The best electric bike conversion kits can give you an extra boost of power without the expense of purchasing a new electric bike. We’ve fitted some of the best e-bike conversion kits ourselves, so will walk you through the process, how easy it is and how the different systems perform.
E-bikes are soaring in popularity – and for good reason. The best electric bikes replace a car for running errands around town and greatly increase the distances it’s possible to ride on one of the best commuter bikes. An e-bike can also be a great tool for boosting your fitness, whether that’s enabling you to ride with a greater range of people or offering the motivation of a greater range of roads to explore.
But is an e-bike worth it,? As the best ebike conversion kits promise to add power to an ‘analogue’ bike for a lot less than a full ebike, it’s an easy, cheaper way to get an electric boost.
In this guide we’ll take you through the surprisingly broad range of benefits an e-bike conversion kit has to offer and – most importantly – how to perform an e-bike conversion, based on our hands-on experience. For a walk-through on how to do it, you can check out the video above or read on for a step-by-step guide – it genuinely is so much simpler than you would think.
When buying an ebike conversion kit there are a number of factors you’ll need to consider. Most importantly you’ll need a kit that will fit your bike. To help with this it pays to take a few frame measurements, notably the width of your forks and the width of the rear stays, as well as noting the wheel size and the type of brakes. You can then match these details to the kit specifications.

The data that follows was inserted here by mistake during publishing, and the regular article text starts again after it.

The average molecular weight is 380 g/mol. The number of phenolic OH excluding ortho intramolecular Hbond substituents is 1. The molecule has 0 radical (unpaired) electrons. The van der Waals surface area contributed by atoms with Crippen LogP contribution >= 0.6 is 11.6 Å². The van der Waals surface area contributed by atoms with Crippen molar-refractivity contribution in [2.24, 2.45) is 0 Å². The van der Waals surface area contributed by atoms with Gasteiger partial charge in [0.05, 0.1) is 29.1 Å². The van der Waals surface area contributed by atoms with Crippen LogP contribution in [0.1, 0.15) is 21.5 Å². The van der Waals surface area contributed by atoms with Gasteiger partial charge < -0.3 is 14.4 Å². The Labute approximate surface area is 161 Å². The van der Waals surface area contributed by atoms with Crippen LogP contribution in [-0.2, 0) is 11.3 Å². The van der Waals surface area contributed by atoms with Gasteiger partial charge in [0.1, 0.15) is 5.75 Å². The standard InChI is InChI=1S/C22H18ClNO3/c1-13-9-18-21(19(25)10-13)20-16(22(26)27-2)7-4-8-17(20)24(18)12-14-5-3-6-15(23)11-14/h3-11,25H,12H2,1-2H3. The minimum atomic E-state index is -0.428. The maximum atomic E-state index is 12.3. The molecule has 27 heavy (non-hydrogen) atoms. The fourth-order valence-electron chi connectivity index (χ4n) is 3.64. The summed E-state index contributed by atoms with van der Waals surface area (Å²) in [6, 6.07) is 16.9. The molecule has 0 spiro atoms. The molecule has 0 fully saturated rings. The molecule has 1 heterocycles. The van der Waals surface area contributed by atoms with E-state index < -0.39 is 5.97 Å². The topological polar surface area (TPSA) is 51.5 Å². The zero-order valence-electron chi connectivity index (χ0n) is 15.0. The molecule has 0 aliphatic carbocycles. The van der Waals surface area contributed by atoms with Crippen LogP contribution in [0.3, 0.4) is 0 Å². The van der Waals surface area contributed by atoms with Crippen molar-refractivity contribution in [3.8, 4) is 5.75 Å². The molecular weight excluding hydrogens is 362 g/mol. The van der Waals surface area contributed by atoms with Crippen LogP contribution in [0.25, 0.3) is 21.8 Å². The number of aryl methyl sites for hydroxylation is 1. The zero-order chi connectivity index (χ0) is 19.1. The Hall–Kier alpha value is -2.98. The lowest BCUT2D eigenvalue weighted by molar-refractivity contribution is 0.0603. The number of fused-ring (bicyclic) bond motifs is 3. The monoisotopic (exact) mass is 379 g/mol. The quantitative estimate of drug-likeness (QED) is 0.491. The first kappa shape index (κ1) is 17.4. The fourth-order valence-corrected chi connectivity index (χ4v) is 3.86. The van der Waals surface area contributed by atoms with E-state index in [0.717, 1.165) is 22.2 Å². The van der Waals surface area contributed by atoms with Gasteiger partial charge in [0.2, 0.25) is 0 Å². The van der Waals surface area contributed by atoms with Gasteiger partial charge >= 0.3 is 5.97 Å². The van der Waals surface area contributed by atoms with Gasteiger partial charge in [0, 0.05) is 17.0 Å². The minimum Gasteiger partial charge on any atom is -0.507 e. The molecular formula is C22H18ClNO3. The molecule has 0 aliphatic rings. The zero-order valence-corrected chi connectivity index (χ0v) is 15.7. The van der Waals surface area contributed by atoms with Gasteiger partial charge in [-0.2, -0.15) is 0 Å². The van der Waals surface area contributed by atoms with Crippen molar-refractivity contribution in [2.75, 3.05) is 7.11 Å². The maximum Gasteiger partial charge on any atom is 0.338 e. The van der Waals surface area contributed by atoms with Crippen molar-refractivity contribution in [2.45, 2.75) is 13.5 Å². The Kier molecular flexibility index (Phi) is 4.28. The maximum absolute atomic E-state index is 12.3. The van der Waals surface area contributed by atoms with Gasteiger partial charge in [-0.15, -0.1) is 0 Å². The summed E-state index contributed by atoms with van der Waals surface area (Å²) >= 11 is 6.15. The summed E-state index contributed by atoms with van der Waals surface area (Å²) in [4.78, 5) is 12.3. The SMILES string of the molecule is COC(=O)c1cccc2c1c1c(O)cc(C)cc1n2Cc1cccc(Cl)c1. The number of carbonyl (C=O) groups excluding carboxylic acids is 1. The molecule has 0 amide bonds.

Naturally you’ll also need to consider the cost and how much you chose to spend on an ebike conversion kit will be dictated by not only your budget but also your needs. If you’re unsure of just how much you’ll use the converted bike then it’s prudent to opt for a cheaper kit. you can always upgrade down the road.
You’ll also want to consider where the motor will be located, and match this to your bike and your mechanical prowess. Front hub motors are typically the easiest to fit, while mid-drive motors require more effort. A rear hub motor lies somewhere in between the two, and like a front hub option is applicable to a wide range of bikes.
Other considerations include the type of battery and the wattage rating. 36 or 48 volt battery is standard, with wattage usually running from 300 to 600 watts.
The Swytch kit is super-simple: just swap out your front wheel, wire up the controller and battery and you’re off. The battery is also very compact, allowing you to remove it from the bike easily to carry with you.
The TongSheng kit positions the motor at the centre of the bike, so it will fit to a wide range of designs. It’s lightweight for its high torque and power output, although you’ll need to buy the battery separately.
The Voilamart kit is an inexpensive rear wheel conversion option, although you’ll have to source a battery separately. It’s slightly fiddly to fit as well and requires additional waterproofing if you plan to ride in wet weather.